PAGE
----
Of course, now at Tieto, within our own Origination Suite project we're all Agile, part of which involves all developers owning all parts of the application and all the code, which gives some variety. I really, really enjoy this project, but it's a big company, there's no way I could easily switch over to .NET if I wanted to try it, or get involved with the network administration without having to give up work on Origination. Very few people actually do multiple roles at once, everything is segmented.

And a big company has much more bureaucracy than small ones. Getting anything is a pain in the butt at Tieto. Our team determined the developers could be more productive with two computers each, and it took over a month to get the IT department to get them to us. Lots of paperwork, follow-ups with the IT department, with 20 digit ticket numbers, multiple managers having to sign off on it.

Compared with at First Insight when one day I told my boss, "Nitin, I could be more productive if I had a 17-inch monitor." After work he drove to a nearby computer store, bought one and the next morning I carried it up from his car to my desk.

Looking back on my career so far, I think PC-Kwik and the Origination Suite project at Tieto have been the most fun. First Insight might've been, except I stayed till I reached the burn-out point, which overshadowed the years I enjoyed. Working at Maynard Rigby was an experience I'm glad I had, but glad it's over and glad none of my other employers have been quite like that.

On the other hand, quite a number of the people I worked with in tech support at PC-Kwik are dead, from cancer and vehicular accidents. The odds don't look good for me.

As an aside... Of all the trainees' blog posts, the one that really stuck out the most was this one:
When I started playing the game it was just 6 plots of land with some strawberries and eggplant and 2 plots left unsowed…. Since then my farm has grow in all directions.With trees, buildings, animals, decorations spread all across my farm…
Not a single day goes by without visiting my farm…
Day and night logging in and out to check if there’s something posted on the wall,any animal to be adopted , any bonus shared , any help needed by the neighbours…(even though I don’t know that person in real life!!! :) )
Its all about reaching to the next level,earning XP’s,coins and staying ahead of all.The addiction reaches to the next level when there’s free access to the internet at work !!! :) .All I can say that i am loving it here!!!(“Its too goood :) ”)

Actually, I wrote back to that young woman and suggested that while I'm not suggesting she not play and enjoy FarmVille, and that I'm not her manager, this post might not be the best, the most professional way of "introducing" herself to the full 16,000+ people around the world who may be readers of the blog... And that in my opinion, the office internet isn't "free access" it's earned by getting work done.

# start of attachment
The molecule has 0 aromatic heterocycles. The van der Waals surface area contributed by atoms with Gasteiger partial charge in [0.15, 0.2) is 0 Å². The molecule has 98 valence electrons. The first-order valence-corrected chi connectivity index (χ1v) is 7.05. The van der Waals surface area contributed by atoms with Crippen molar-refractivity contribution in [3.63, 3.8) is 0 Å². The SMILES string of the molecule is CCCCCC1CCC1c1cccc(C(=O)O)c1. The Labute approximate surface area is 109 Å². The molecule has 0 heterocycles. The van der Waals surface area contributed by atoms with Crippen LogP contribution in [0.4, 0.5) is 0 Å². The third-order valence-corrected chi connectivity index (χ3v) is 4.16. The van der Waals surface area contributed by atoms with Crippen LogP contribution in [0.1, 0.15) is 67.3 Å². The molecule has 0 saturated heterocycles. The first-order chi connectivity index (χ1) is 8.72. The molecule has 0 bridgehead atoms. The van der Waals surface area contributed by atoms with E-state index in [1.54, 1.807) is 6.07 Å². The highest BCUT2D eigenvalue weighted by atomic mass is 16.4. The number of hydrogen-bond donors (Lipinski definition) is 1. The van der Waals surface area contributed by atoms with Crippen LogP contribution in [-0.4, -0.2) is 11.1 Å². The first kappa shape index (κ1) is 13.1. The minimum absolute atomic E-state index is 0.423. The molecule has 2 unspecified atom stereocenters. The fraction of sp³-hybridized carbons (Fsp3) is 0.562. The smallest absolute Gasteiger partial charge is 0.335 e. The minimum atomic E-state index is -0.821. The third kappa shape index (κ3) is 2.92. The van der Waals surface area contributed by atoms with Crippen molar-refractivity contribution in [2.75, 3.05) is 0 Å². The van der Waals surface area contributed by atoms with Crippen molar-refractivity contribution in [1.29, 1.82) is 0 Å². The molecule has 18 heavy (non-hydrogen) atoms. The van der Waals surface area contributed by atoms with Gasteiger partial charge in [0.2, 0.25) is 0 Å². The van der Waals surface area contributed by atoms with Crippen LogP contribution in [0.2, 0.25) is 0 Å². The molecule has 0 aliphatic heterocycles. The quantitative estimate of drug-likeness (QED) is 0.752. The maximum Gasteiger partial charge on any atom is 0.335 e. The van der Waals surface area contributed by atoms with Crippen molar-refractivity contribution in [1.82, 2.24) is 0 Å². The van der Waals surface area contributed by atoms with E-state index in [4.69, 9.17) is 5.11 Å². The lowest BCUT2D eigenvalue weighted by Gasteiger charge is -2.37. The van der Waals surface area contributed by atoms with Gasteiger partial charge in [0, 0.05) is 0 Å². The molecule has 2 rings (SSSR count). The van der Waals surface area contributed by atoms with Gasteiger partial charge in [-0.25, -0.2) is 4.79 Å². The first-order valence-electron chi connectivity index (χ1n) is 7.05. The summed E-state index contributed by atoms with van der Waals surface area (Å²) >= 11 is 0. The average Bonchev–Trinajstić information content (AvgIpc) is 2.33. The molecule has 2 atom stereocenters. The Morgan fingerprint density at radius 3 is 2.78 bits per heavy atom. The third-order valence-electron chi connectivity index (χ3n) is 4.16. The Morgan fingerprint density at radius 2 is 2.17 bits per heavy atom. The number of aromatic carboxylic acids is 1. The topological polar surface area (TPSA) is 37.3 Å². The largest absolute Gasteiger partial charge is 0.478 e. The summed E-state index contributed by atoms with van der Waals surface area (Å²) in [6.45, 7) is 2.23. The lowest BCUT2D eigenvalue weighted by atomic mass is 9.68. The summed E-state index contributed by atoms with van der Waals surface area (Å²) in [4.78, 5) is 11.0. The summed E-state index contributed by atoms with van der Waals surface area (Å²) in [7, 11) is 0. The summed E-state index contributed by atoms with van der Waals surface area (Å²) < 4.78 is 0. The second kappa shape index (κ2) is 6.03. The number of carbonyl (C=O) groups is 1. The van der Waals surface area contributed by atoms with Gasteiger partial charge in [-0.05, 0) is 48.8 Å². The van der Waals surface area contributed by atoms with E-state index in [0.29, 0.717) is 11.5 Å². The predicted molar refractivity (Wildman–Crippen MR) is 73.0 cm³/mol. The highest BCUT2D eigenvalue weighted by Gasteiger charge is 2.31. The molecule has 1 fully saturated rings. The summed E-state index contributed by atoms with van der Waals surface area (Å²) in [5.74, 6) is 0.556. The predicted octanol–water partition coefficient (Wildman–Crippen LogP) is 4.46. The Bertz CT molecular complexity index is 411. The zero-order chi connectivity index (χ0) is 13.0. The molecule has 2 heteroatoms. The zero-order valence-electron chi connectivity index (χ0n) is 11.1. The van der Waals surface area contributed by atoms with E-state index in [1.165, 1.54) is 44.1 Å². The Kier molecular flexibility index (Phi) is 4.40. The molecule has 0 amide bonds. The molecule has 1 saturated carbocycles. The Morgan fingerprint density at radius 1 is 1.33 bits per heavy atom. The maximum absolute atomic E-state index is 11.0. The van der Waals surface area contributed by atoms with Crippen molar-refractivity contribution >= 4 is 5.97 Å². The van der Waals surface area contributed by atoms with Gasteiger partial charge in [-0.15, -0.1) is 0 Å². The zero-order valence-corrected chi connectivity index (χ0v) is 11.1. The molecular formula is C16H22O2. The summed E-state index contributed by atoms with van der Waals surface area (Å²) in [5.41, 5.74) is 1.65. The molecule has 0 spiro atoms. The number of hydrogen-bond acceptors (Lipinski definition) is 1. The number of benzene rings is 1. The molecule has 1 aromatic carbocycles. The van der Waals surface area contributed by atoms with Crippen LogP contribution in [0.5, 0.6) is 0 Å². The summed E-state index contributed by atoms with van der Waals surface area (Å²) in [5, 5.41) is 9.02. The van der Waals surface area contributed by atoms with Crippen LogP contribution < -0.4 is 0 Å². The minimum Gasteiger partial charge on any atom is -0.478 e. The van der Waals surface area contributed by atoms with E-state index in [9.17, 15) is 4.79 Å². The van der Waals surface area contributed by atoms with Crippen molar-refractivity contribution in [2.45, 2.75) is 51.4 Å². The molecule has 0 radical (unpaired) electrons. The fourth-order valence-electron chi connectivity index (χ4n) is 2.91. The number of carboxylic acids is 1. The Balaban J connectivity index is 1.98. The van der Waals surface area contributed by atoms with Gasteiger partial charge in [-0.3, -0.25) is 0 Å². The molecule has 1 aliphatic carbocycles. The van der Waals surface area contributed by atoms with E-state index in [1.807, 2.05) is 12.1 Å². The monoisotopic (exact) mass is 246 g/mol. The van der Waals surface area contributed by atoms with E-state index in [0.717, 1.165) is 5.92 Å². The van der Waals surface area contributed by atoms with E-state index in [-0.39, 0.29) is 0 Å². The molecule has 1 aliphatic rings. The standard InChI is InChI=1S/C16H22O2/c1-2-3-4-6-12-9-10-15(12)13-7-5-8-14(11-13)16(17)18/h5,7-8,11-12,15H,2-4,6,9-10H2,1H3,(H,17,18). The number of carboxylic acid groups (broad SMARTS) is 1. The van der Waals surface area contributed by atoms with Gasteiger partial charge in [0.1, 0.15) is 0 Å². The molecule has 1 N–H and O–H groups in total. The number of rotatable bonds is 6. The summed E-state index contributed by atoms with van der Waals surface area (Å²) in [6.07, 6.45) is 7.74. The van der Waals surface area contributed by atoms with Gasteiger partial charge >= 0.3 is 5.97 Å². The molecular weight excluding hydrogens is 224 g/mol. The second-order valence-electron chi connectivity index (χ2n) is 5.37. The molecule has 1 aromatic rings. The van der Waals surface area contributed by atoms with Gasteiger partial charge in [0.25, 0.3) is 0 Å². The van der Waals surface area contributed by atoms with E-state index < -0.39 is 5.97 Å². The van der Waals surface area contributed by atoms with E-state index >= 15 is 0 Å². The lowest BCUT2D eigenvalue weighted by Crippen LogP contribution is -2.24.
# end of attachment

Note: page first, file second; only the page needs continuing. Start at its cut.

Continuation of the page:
1. Even i started with my career with an small organization which had around 30 employees. I worked there for 1.5 years. The technical skill which i gained there in 1.5 years more than the skills which i gained in my rest 4 years. That was sort of one many army in any project overthere; I was developer, I was tester, I was DAB, hmmn everything :)

    But the problem with that small organization was that they didn't have solid HR policies, management, etc. However I feel that even Tieto is competating in this area :)

  2. I don't mind the more chaotic HR stuff that goes on with small companies. It fits the environment and the flexibility of taking on a lot of different roles.

    Besides, it's easier to get vacations approved... Instead of a big organization where you have to get two managers' approval before the third one will let you go, while each of the first two thinks the other has to be first, in a small company you just ask the boss, then let everyone else know...

  3. Before coming to Tieto I also worked for a small company(Sort of, 250-300 employees). There we used to do any kind of work that customer threw at us.. Cobol, shell scripting, pl-sql, batch scripts, vb.. whatever came to our customers mind.. even debugging third party applications. Writing user docs, testing. It was only after coming to Tieto that it dawned upon me how many profiles we were handling (Developer, tester, technical writer, sysadmin.. to name a few) :). If I started working on something I had to see that it works at the customer end, whatever it takes.

    Personally, I feel starting from a small company is the best thing. But a small company has its cons.. The biggest of them is that you can not challenge your manager, be it appraisals or anything... there is no way you can take it beyond your Boss. HR is only concerned about your salary and nothing else.. if you are satisfied its good if not then leave.. They do not have too many options that they can give you. And the risk of closing down always looms over.

    But I loved the work there which used to challenge my technical skills and made me learn new things. That's really what we love as software geeks :)